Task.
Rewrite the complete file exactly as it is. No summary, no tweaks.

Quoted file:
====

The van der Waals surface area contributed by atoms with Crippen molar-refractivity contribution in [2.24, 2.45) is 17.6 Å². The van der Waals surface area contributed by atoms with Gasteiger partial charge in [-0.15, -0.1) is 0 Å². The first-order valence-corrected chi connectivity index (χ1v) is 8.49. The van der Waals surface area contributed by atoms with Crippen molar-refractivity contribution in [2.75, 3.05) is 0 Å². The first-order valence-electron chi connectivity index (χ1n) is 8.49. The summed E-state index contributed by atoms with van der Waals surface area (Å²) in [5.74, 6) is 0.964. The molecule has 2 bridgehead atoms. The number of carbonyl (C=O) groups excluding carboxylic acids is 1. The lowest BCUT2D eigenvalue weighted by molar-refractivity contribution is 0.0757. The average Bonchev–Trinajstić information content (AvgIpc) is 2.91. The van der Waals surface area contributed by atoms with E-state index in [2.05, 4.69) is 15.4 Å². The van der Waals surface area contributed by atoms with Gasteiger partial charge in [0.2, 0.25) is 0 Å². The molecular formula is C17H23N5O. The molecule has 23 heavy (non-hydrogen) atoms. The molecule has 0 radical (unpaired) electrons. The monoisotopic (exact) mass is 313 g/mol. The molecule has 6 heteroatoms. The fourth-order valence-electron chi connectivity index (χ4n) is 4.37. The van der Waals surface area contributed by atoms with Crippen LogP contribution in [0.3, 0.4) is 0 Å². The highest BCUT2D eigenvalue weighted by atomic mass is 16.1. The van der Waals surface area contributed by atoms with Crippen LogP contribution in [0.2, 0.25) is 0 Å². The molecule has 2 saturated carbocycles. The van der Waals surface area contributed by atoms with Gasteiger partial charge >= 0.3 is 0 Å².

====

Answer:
The van der Waals surface area contributed by atoms with Crippen molar-refractivity contribution in [2.24, 2.45) is 17.6 Å². The van der Waals surface area contributed by atoms with Gasteiger partial charge in [-0.15, -0.1) is 0 Å². The first-order valence-corrected chi connectivity index (χ1v) is 8.49. The van der Waals surface area contributed by atoms with Crippen molar-refractivity contribution in [2.75, 3.05) is 0 Å². The first-order valence-electron chi connectivity index (χ1n) is 8.49. The summed E-state index contributed by atoms with van der Waals surface area (Å²) in [5.74, 6) is 0.964. The molecule has 2 bridgehead atoms. The number of carbonyl (C=O) groups excluding carboxylic acids is 1. The lowest BCUT2D eigenvalue weighted by molar-refractivity contribution is 0.0757. The average Bonchev–Trinajstić information content (AvgIpc) is 2.91. The van der Waals surface area contributed by atoms with E-state index in [2.05, 4.69) is 15.4 Å². The van der Waals surface area contributed by atoms with Gasteiger partial charge in [0.2, 0.25) is 0 Å². The molecular formula is C17H23N5O. The molecule has 23 heavy (non-hydrogen) atoms. The molecule has 0 radical (unpaired) electrons. The monoisotopic (exact) mass is 313 g/mol. The molecule has 6 heteroatoms. The fourth-order valence-electron chi connectivity index (χ4n) is 4.37. The van der Waals surface area contributed by atoms with Crippen LogP contribution in [0.3, 0.4) is 0 Å². The highest BCUT2D eigenvalue weighted by atomic mass is 16.1. The van der Waals surface area contributed by atoms with Crippen LogP contribution in [0.2, 0.25) is 0 Å². The molecule has 2 saturated carbocycles. The van der Waals surface area contributed by atoms with Gasteiger partial charge >= 0.3 is 0 Å².